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NIOSH Traumatic Injury Prevention Program
  • Published Date:
    May 2016
  • Series:
    DHHS publication ; no. (NIOSH) 2016-149
  • Language:
Filetype[PDF-93.67 KB]

  • Description:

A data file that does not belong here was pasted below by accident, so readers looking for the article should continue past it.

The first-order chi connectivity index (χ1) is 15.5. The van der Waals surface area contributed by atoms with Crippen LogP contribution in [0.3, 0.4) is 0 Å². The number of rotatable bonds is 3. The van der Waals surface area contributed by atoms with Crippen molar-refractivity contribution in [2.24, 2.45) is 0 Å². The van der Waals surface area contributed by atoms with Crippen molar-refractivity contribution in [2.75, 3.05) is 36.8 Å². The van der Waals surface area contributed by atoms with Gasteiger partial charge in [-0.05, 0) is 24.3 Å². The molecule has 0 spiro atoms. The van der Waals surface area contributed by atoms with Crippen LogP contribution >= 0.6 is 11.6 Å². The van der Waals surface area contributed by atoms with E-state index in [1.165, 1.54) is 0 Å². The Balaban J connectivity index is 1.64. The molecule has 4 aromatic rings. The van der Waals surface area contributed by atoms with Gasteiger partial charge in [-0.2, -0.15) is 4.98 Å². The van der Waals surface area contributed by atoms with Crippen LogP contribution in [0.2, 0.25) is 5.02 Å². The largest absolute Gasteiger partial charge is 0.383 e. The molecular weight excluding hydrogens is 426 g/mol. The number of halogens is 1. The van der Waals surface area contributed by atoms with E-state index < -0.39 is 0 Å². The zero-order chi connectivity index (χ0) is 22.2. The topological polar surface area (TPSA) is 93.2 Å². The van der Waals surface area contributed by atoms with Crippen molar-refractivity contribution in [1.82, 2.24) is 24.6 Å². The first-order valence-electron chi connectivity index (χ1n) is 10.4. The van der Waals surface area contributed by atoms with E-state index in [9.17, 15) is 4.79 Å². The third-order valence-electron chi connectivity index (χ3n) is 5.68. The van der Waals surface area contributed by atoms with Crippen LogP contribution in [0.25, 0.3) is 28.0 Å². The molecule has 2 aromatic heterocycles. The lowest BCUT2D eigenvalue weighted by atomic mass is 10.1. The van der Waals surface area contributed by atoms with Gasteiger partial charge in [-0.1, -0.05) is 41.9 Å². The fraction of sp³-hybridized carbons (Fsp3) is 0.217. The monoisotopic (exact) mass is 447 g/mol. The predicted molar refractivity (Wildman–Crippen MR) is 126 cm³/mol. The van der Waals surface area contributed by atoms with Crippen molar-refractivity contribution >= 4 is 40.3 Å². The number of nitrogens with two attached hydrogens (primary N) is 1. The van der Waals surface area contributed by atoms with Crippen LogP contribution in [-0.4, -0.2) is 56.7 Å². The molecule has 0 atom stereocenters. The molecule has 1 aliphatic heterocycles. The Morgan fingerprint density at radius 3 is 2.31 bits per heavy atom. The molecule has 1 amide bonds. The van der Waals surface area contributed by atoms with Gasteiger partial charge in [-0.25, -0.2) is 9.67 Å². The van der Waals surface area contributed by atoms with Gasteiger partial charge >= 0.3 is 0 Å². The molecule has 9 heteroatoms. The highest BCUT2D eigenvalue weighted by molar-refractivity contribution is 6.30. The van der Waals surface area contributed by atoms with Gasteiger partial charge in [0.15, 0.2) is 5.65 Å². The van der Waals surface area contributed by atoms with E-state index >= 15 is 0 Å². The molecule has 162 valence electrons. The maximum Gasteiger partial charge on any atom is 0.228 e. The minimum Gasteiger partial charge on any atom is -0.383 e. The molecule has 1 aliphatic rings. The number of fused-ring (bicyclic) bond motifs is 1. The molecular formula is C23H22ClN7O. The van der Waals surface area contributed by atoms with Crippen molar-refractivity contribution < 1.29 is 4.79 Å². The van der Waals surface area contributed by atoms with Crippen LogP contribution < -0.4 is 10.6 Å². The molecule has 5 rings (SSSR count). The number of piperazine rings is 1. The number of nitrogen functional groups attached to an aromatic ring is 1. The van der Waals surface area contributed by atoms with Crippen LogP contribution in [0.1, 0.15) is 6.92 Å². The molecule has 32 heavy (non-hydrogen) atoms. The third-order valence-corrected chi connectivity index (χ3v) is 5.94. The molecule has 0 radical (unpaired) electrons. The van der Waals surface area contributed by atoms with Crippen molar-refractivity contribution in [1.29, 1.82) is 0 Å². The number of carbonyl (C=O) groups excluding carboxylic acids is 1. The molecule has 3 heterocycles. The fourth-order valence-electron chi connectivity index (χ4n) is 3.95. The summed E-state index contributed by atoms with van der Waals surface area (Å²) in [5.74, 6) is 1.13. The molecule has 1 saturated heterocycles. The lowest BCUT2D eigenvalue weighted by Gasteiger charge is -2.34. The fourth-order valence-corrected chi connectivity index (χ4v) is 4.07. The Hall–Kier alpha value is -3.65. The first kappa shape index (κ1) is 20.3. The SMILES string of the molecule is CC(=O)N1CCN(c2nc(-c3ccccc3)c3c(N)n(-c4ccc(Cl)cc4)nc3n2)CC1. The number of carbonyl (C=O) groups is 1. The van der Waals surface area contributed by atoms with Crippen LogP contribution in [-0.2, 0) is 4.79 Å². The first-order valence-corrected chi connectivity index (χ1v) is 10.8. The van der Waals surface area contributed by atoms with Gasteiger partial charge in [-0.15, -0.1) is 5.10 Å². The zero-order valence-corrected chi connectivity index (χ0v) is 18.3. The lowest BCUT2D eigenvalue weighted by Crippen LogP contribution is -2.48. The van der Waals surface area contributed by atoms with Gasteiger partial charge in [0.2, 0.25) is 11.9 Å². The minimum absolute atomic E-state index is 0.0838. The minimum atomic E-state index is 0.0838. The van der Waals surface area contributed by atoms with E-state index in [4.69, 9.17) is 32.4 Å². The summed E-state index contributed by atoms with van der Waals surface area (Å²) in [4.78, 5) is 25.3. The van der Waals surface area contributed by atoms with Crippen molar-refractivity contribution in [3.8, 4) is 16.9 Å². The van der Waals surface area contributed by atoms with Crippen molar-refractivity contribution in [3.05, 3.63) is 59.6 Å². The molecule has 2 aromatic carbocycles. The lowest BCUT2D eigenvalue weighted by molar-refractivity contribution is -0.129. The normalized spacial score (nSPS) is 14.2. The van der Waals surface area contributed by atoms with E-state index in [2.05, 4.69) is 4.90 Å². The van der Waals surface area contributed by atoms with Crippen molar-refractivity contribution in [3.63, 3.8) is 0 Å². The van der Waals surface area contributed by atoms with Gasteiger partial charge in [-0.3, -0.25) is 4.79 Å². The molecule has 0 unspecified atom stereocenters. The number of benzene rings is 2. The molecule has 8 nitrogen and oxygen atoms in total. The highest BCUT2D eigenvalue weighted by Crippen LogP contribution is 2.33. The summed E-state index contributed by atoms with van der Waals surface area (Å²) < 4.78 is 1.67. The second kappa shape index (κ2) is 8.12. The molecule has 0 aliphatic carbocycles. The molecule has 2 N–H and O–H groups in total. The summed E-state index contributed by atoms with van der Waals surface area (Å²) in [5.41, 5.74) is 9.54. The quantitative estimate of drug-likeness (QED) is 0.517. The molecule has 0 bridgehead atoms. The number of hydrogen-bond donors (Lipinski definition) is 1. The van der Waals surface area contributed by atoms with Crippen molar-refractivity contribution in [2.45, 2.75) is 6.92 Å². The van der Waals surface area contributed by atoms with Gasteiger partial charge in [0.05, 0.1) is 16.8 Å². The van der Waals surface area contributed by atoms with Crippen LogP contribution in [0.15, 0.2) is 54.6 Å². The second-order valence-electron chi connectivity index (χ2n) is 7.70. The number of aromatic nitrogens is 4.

The Traumatic Injury Prevention Pro- gram aims to reduce the incidence of physical trauma in the workplace, whether it is caused by unintentional injury or by violence. This snapshot highlights our recent accomplish- ments and some upcoming work. What are our priorities? The National Institute for Occupational Safety and Health (NIOSH) Traumatic Injury Prevention Pro-gram works with partners from industry, labor, trade associations, professional organizations, and academia. The program addresses these areas: 1. Decreasing the leading causes of work-related injuries. 2. Decreasing work-related injuries among high-risk occupations and vulnerable worker groups. What do we do? 1. Conduct research to develop an evidence base for: a. Preventing falls at work, and protecting workers from injury when falls happen. b. Preventing motor vehicle-related injuries, and protecting workers from injury during motor vehicle incidents. c. Preventing workplace violence by evaluating measures designed to reduce such violence, and making recommendations to reduce risk factors. d. Identifying and evaluating ways to reduce traumatic injuries among high-risk occupations and vulnerable worker groups, and making recommendations to reduce risk factors. These groups may include fire fighters; law enforcement officers; workers in construction, transportation, healthcare and fishing industries; young workers; older workers; racial/ethnic minorities; and others. 2. Share research findings and evidence-based recommendations with partners who can put the information into practice. These partners include manufacturers, consensus standard committees, employers, workers, and government agencies. 3. Conduct effective surveillance for occupational injuries, and share data with the re-search community, employers, and workers to guide future research and prevention efforts. What have we accomplished? 1. Released upgraded version of the award-winning NIOSH Ladder Safety smartphone app, which has been downloaded more than 50,000 times. 2. Adoption of ambulance test methods by the General Services Administration's (GSA) purchase specifications for ambulances, and the National Fire Prevention Association standard. These test methods were developed by NIOSH and partners to improve ambulance crashworthiness. 3. Nearly 15,000 healthcare personnel completed a free online workplace violence training course between August 2013 and December 2015. The course was developed by NIOSH and partners. 4. Published contemporary anthropometry (body size and dimensions) data for fire fighters and truck drivers on the NIOSH website, and encouraged use of these data in equipment and workspace design (e.g. fire fighter gloves, truck cabs). 5. Raised awareness of an upward trend in suicides in the workplace through analysis of surveillance data. 6. A manufacturer used NIOSH research to create an innovative personal flotation device for commercial fishermen that is comfortable enough to be worn continuously on deck while still providing flotation protection. It won an industry safety award, and more than 2,000 units were sold in the first year. What's next? 1. Release a web-based simulator that will allow users to test and view the stability of aerial lifts under different worksite conditions, such as high winds and uneven ground. 2. Release a NIOSH Fact Sheet with recommendations to improve the safety of older drivers in the workplace. 3. Complete analyses evaluating workplace violence prevention interventions. 4. Publish findings on research into the underreporting of occupational injuries and its implications. NIOSHTIC No 20048152
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